Nina Caprez does it all. From difficult multipitch roped climbs to impossible bouldering, the Swiss-born Caprez is a climber’s climber. Born on November 15th, 1986 in Kueblis, Switzerland, a small town in the magnificent Praettigau Valley, Caprez quickly developed an appreciation of the outdoors. Caprez, with her two older siblings, explored the vast alpine environment. “Life took me everywhere from snowboarding and mountain biking to 4000 meter peaks,” reminisces Caprez, who also plays the flute and piano. But, she says, climbing is her great passion.
On the Road with Nina Caprez
1. How did you get started climbing?
I was born in the Swiss mountains. So naturally I grew up mountaineering and multipitch climbing. I only started sport climbing when I was 17 years old. Since then, my passion for nature and the rock has been strong--I spend all my live outside, with nature.
2. What attracted you to the sport?
The diversity of this activity is huge. I do bouldering in gym during the cold winter for train, in spring I go sport climbing to get into shape, in summer I realize hard multipitch routes and when I'm exhausted, I do easy multipitch climbing like in the Gorges of Verdon or trad climbing in the mountains of Chamonix or bolting some new lines in exotic places like Cuba. Climbing is never boring and you can discover new thing every day. It's just fantastic!
3. Have you competed in rock climbing competitions? Is “adventure” climbing compatible with competitive climbing? What is good about competitive climbing?
For me, I can't compare competitions with adventure climbing. The way to train can be the same, but with competitions; you are climbing for your own success. In multipitch climbing it's the opposite. Everything depends on you and your partner sharing everything together. That’s why I do multi-pitch routes: sharing the most beautiful moments in climbing with someone, that's living!
4. How has your climbing evolved over the years?
After a while, I lost the motivation for competitions and I started to concentrate more and more on what was for me pure rock climbing. I travelled all around the world and climbed on all kinds of rocks. From big wall climbing in Patagonia and Kyrgyzstan to boulder trips in Argentina, to deep water soloing in Thailand to sport climbing all around Europe and America. All these experiences and all these different styles of rock climbing gave so much practice, they made me the well-rounded climber I am now.
5. What are you most proud of?
Through all these experiences as a rock climber, I found my big challenge: I want to climb the hardest multi pitch routes in the world. To be able to climb a hard multi pitch route in one day, that is my goal and what I am searching for. Routes like 'Ultime Démence', 5 pitches 8a+ or 'la Ramirole', 5 pitches 8b, Hotel Supramonte, 10 pitches 8b and Silbergeier, 6 pitches 8b+,are the most beautiful successes in my climbing life.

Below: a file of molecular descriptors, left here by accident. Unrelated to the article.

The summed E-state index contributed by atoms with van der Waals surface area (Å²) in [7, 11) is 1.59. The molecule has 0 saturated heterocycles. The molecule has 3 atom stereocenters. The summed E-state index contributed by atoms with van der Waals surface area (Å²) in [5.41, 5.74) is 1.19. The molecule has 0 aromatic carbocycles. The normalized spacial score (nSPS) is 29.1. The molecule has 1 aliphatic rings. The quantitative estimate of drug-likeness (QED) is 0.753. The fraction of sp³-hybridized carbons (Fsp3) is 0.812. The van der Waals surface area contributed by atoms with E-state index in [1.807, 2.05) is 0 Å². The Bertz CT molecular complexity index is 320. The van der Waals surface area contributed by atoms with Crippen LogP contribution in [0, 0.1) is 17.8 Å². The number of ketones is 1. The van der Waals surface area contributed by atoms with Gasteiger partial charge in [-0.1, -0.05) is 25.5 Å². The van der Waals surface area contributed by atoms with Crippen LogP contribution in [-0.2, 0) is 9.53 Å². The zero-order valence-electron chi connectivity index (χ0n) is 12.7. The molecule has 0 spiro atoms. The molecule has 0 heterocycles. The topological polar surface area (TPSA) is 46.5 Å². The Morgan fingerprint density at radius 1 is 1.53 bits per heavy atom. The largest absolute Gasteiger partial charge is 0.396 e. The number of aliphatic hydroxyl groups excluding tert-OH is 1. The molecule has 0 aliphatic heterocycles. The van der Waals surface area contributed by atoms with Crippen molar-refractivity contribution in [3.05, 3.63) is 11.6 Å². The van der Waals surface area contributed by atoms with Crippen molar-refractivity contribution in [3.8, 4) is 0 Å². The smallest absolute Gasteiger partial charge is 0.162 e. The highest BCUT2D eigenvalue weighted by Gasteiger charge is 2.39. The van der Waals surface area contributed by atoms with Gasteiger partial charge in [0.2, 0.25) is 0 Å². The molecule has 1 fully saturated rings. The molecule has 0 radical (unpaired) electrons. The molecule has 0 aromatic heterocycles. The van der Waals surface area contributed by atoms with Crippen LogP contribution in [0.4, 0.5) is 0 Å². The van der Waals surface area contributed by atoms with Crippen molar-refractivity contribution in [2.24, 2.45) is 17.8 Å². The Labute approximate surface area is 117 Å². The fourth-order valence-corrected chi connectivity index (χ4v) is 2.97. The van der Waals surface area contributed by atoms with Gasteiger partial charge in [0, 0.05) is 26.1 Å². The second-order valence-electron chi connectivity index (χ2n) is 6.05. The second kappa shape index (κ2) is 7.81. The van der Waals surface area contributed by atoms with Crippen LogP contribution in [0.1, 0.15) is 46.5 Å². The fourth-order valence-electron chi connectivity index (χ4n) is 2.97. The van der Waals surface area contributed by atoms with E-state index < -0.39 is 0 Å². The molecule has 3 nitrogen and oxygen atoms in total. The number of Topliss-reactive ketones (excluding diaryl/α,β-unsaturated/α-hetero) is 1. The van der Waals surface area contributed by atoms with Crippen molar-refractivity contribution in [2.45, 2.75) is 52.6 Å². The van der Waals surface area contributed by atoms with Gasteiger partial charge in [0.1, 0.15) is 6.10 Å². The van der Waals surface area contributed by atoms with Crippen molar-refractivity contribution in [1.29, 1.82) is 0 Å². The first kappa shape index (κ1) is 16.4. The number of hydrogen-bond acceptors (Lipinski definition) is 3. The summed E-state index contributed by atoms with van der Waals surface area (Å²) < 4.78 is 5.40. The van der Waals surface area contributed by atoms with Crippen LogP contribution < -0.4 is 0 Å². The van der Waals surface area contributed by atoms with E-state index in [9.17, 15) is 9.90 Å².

6. When/where was your first climbing trip? What did you do?
My first real climbing trip was to the gorges of Tarn and Céuse. I felt in love with thie huge rocks and also with the mentality of France. My first big trip was an expedition to Patagonia. We were climbing in the Torres des Paine, it was a great experience in trad climbing and snow and ice.
7. How has the sport changed over the years?
Over my year of climbing I realized that my climbing path didn't go in the usual direction. Competition and sport climbing become boring in large doses. I was looking after the adventure...this was the reason why I focused on hard multi pitch climbing. It was a good mix of hard climbing, adventure, and immersion in nature but not an extreme risk of life.
8. What tips do you have for people getting involved in the sport?
People should listen to their body. They don't have to do what all the people do. They should discover this sport on their own terms, should dare to do some crazy trips and remember that climbing is always fun!
9. Tell us a story about a memorable day of climbing.
Probably due to the fact, that I started to climb in the Rätikon where the bolts are really far apart, with much exposure, I don’t seem to have developed the same dose of fear as other people. Climbing with me is always fun because I'm not scared at all. But recently I was in a bad position where I couldn’t fall and my legs begin to tremble like a sewing machine. Now I can understand the word fear and honestly, I love it!
10. When did you know that climbing would always be a part of your life?
My passion for climbing started as soon as I stepped into my first real climbing shoes. I knew that this is my sport. I grew up in the middle of the Swiss mountains in a valley called Prattigau, so the mountains were always a part of my life, from snowboarding and mountain biking to hiking and climbing. After finishing high school, finding no solid direction in normal life I decided to leave the "routine" and chose to continue my life as a climber. My desire to practice this sport with all his facets was so strong that I was able to overcome all the obstacles that I came across. It really allowed me to live my own lifestyle. Besides rock climbing and mountaineering I also spent time competing. During this time, I learned a lot how I have to train and what I have to do, to become a stronger climber. This made me become an even stronger rock-climber, quickly making it possible for me to red-point my first 8b route. I love my 'non-system' life. To be able to decide for myself how I will earn my money, where I will live, when I will get up in the morning. To do what I need to do to survive, with most importantly: to enjoy every single day, with the least amount of seriousness as possible and to climb to my very best!
11. What attracts you to the sport?
Climbing makes me happy!